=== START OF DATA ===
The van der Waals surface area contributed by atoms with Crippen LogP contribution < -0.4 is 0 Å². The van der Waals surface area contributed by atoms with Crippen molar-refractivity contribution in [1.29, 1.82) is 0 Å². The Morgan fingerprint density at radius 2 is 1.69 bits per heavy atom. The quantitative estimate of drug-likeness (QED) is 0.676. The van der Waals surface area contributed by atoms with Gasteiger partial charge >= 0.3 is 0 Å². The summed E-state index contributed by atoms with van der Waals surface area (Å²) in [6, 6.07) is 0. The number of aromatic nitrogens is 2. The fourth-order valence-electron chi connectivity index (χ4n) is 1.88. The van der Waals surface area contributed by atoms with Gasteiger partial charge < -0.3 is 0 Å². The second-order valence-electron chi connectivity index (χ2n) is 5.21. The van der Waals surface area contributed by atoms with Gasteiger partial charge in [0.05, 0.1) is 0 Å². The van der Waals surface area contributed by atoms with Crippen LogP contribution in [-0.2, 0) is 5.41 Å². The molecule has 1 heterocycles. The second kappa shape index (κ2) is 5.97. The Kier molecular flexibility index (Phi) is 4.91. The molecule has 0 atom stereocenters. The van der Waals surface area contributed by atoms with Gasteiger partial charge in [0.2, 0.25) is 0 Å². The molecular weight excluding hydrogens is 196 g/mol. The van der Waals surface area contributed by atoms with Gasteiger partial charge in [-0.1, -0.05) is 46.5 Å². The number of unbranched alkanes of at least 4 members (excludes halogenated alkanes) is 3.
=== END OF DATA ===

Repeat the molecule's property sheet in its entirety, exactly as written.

The van der Waals surface area contributed by atoms with Crippen LogP contribution < -0.4 is 0 Å². The van der Waals surface area contributed by atoms with Crippen molar-refractivity contribution in [1.29, 1.82) is 0 Å². The Morgan fingerprint density at radius 2 is 1.69 bits per heavy atom. The quantitative estimate of drug-likeness (QED) is 0.676. The van der Waals surface area contributed by atoms with Gasteiger partial charge >= 0.3 is 0 Å². The summed E-state index contributed by atoms with van der Waals surface area (Å²) in [6, 6.07) is 0. The number of aromatic nitrogens is 2. The fourth-order valence-electron chi connectivity index (χ4n) is 1.88. The van der Waals surface area contributed by atoms with Gasteiger partial charge < -0.3 is 0 Å². The second-order valence-electron chi connectivity index (χ2n) is 5.21. The van der Waals surface area contributed by atoms with Gasteiger partial charge in [0.05, 0.1) is 0 Å². The van der Waals surface area contributed by atoms with Crippen LogP contribution in [-0.2, 0) is 5.41 Å². The molecule has 1 heterocycles. The second kappa shape index (κ2) is 5.97. The Kier molecular flexibility index (Phi) is 4.91. The molecule has 0 atom stereocenters. The van der Waals surface area contributed by atoms with Gasteiger partial charge in [0.2, 0.25) is 0 Å². The molecular weight excluding hydrogens is 196 g/mol. The van der Waals surface area contributed by atoms with Gasteiger partial charge in [-0.1, -0.05) is 46.5 Å². The number of unbranched alkanes of at least 4 members (excludes halogenated alkanes) is 3.